While in the past, screening was recommended annually starting at 40 years old, the USPSTF published updated guidelines in 2009, raising the starting age to 50 and decreasing the frequency to every other year. This decision was made based on a growing body of evidence suggesting that the harms of screening individuals before 50 outweighed the benefits. While screening can help detect breast tumors in their early stages, for instance, mammograms can often lead to “overdiagnosis” of abnormalities or cancers that will never cause any illness or death. As a result, some individuals end up receiving unnecessary radiation or treatment for a condition that otherwise would have never caused any symptoms or harm. Mammograms also tend to give “false positive” results, causing people to undergo additional testing and even biopsies, only to discover that they never had cancer. Along the way, they might endure needless radiation, disfigurement, surgical infections, and, as shown in a recent study, significant anxiety that persists for many years.

Taking all this information and much more into account, the USPSTF concluded that starting screening at age 50 and increasing the interval between mammograms from one year to two years has virtually no effect on the detection of clinically important breast cancers, but dramatically decreases the risk of subjecting people to incorrect diagnoses and unnecessary treatments.

That said, we believe the decision to start screening should be tailored to you and your individual needs. We encourage individuals 40 to 49 years old to discuss when to start screening and how often with their provider. Those who are at higher-risk of breast cancer may benefit from earlier or more frequent screening, so it’s important to weigh the potential benefits and harms of screening, as well as your personal and family health history, with the guidance of your primary care provider. Your primary care provider can help you assess your individual risk for breast cancer, discuss the pros and cons of different screening approaches, and help determine the best strategy for you.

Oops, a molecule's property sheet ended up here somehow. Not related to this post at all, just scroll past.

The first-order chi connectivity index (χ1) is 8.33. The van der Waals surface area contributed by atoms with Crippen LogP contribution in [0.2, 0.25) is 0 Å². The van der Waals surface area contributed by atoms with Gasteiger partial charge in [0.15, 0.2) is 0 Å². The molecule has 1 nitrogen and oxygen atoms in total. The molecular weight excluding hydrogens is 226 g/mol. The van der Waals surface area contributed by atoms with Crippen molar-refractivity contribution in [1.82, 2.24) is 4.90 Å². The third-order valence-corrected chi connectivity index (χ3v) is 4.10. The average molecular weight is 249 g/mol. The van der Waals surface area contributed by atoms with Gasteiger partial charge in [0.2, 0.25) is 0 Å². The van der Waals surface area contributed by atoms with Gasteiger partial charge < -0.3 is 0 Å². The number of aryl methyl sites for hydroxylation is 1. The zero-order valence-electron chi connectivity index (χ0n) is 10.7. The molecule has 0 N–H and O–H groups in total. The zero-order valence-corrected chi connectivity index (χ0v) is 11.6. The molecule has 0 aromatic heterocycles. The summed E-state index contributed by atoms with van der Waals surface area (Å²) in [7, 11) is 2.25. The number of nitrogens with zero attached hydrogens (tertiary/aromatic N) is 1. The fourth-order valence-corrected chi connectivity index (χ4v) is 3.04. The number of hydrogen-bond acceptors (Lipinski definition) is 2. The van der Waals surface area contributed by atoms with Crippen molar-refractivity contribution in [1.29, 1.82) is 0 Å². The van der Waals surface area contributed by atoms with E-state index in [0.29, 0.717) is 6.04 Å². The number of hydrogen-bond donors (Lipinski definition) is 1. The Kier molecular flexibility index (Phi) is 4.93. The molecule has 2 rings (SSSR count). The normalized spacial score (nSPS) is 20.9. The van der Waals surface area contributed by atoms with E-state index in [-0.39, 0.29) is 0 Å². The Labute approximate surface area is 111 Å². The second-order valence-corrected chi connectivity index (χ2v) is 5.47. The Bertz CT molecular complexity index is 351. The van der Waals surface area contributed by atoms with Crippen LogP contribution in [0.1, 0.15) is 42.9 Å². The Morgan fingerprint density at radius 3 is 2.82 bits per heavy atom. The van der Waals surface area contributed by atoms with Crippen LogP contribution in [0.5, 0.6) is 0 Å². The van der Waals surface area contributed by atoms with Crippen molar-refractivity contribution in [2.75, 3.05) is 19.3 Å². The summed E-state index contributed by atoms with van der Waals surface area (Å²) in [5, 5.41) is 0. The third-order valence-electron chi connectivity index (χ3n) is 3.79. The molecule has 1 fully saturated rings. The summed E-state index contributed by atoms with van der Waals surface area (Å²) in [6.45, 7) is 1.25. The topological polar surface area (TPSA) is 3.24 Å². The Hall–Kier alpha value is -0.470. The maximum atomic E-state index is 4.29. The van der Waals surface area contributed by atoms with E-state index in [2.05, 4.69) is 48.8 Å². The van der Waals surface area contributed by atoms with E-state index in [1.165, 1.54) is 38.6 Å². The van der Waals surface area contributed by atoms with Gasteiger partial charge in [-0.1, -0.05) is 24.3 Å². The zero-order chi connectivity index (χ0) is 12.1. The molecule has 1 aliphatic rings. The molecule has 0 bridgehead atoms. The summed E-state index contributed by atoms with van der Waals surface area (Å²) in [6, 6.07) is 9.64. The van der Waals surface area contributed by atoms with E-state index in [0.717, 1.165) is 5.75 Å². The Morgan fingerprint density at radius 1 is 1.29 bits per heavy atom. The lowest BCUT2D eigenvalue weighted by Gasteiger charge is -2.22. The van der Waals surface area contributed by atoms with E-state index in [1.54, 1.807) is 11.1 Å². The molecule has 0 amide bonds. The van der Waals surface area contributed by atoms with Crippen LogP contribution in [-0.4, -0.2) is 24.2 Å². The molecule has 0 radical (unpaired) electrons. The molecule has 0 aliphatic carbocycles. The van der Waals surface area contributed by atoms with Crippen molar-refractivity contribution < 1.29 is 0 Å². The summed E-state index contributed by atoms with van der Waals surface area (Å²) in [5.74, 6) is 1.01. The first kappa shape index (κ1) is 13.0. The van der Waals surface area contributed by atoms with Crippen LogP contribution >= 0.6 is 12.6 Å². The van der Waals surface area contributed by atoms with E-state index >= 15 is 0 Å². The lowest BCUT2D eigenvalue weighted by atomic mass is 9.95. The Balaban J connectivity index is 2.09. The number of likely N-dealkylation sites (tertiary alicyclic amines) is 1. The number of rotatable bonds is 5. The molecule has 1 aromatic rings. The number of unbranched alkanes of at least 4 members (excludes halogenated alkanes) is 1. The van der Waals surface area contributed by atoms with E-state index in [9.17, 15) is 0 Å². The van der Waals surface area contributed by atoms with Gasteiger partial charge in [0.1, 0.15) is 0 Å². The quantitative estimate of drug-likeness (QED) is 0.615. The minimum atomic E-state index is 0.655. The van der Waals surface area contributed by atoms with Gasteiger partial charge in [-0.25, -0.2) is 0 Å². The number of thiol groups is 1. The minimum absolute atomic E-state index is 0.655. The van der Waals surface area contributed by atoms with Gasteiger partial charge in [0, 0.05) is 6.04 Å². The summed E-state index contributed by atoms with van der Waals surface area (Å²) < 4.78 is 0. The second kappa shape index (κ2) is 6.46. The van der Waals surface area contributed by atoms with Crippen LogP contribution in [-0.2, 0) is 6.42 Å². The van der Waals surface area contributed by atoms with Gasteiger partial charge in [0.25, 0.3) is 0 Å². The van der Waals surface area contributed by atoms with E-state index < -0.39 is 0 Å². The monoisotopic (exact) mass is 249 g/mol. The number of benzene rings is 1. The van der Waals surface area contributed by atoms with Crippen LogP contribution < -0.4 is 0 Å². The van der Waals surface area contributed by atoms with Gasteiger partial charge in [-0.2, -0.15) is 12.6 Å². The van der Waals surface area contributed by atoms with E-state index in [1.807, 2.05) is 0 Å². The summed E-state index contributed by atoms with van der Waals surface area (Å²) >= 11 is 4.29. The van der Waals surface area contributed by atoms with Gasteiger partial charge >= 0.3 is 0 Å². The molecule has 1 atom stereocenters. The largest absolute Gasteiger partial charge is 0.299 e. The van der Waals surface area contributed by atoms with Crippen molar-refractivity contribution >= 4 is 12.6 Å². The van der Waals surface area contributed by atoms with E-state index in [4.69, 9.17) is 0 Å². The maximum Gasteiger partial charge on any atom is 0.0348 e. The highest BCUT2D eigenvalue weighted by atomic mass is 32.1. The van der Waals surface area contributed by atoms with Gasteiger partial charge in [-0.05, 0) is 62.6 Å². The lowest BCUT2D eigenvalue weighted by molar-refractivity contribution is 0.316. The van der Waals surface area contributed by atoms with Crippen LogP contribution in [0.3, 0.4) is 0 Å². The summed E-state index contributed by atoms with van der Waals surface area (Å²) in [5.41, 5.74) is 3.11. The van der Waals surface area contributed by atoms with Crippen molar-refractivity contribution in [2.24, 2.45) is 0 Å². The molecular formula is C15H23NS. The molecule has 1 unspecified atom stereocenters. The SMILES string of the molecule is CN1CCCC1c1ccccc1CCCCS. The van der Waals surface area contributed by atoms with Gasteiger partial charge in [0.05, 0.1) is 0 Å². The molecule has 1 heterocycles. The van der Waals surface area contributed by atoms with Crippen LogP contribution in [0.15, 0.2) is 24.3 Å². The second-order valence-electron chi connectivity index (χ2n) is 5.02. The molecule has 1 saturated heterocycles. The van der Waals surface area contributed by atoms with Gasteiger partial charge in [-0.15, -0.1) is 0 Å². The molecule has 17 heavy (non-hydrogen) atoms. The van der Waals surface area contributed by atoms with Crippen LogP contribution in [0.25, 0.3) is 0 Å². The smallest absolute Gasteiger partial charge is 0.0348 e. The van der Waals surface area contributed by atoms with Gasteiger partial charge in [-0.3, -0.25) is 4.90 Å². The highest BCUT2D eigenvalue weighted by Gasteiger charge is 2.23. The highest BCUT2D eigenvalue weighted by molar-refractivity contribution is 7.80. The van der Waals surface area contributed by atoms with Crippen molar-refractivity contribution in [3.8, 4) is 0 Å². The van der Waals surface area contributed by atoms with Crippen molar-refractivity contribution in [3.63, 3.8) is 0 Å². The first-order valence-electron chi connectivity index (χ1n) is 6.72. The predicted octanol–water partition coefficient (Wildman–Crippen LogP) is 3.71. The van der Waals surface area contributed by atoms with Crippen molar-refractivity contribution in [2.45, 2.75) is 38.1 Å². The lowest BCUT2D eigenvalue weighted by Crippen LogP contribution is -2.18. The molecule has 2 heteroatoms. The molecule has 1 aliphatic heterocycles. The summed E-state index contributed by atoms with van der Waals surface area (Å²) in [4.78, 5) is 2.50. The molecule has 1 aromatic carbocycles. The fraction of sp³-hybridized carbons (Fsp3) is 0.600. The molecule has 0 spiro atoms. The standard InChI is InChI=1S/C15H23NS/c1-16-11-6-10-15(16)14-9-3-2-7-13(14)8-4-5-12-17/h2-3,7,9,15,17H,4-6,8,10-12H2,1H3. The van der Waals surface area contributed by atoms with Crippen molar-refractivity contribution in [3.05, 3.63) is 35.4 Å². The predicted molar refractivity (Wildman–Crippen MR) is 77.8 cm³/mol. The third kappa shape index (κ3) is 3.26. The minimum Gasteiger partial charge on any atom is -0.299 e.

While the thought of breast cancer may be scary or overwhelming, it’s important to remember that you are not alone. Your primary care provider is there to guide you, answer any questions you may have, and support you through any necessary treatment or follow-up care. At One Medical, we will work with you to develop a care plan based on your unique health needs and goals. Schedule a visit with one of our primary care providers today if you think you are at risk for breast cancer or have any other questions about your health.

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Devin Collins

The One Medical blog is published by One Medical, an innovative primary care practice with offices in Boston, Chicago, Los Angeles, New York, Phoenix, Portland, the San Francisco Bay Area, Seattle, and Washington, DC.

Any general advice posted on our blog, website, or app is for informational purposes only and is not intended to replace or substitute for any medical or other advice. The One Medical Group entities and 1Life Healthcare, Inc. make no representations or warranties and expressly disclaim any and all liability concerning any treatment, action by, or effect on any person following the general information offered or provided within or through the blog, website, or app. If you have specific concerns or a situation arises in which you require medical advice, you should consult with an appropriately trained and qualified medical services provider.